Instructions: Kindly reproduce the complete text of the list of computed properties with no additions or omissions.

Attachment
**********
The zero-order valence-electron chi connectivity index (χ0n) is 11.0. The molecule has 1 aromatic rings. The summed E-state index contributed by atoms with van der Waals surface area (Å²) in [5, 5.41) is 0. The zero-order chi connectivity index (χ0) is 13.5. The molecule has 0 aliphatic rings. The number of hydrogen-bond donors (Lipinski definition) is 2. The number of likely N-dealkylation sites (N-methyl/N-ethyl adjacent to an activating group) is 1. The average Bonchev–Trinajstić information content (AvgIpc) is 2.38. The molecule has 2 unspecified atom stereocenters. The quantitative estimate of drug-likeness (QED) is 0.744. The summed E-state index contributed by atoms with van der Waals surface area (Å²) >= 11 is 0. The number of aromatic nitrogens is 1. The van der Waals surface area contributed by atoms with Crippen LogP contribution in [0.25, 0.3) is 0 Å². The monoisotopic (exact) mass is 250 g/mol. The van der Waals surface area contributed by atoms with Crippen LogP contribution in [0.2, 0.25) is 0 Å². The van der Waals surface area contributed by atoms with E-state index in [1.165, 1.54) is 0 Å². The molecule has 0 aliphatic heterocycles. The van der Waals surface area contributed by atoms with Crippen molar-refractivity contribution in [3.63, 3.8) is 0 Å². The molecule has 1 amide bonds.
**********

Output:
The zero-order valence-electron chi connectivity index (χ0n) is 11.0. The molecule has 1 aromatic rings. The summed E-state index contributed by atoms with van der Waals surface area (Å²) in [5, 5.41) is 0. The zero-order chi connectivity index (χ0) is 13.5. The molecule has 0 aliphatic rings. The number of hydrogen-bond donors (Lipinski definition) is 2. The number of likely N-dealkylation sites (N-methyl/N-ethyl adjacent to an activating group) is 1. The average Bonchev–Trinajstić information content (AvgIpc) is 2.38. The molecule has 2 unspecified atom stereocenters. The quantitative estimate of drug-likeness (QED) is 0.744. The summed E-state index contributed by atoms with van der Waals surface area (Å²) >= 11 is 0. The number of aromatic nitrogens is 1. The van der Waals surface area contributed by atoms with Crippen LogP contribution in [0.25, 0.3) is 0 Å². The monoisotopic (exact) mass is 250 g/mol. The van der Waals surface area contributed by atoms with Crippen LogP contribution in [0.2, 0.25) is 0 Å². The van der Waals surface area contributed by atoms with E-state index in [1.165, 1.54) is 0 Å². The molecule has 0 aliphatic heterocycles. The van der Waals surface area contributed by atoms with Crippen molar-refractivity contribution in [3.63, 3.8) is 0 Å². The molecule has 1 amide bonds.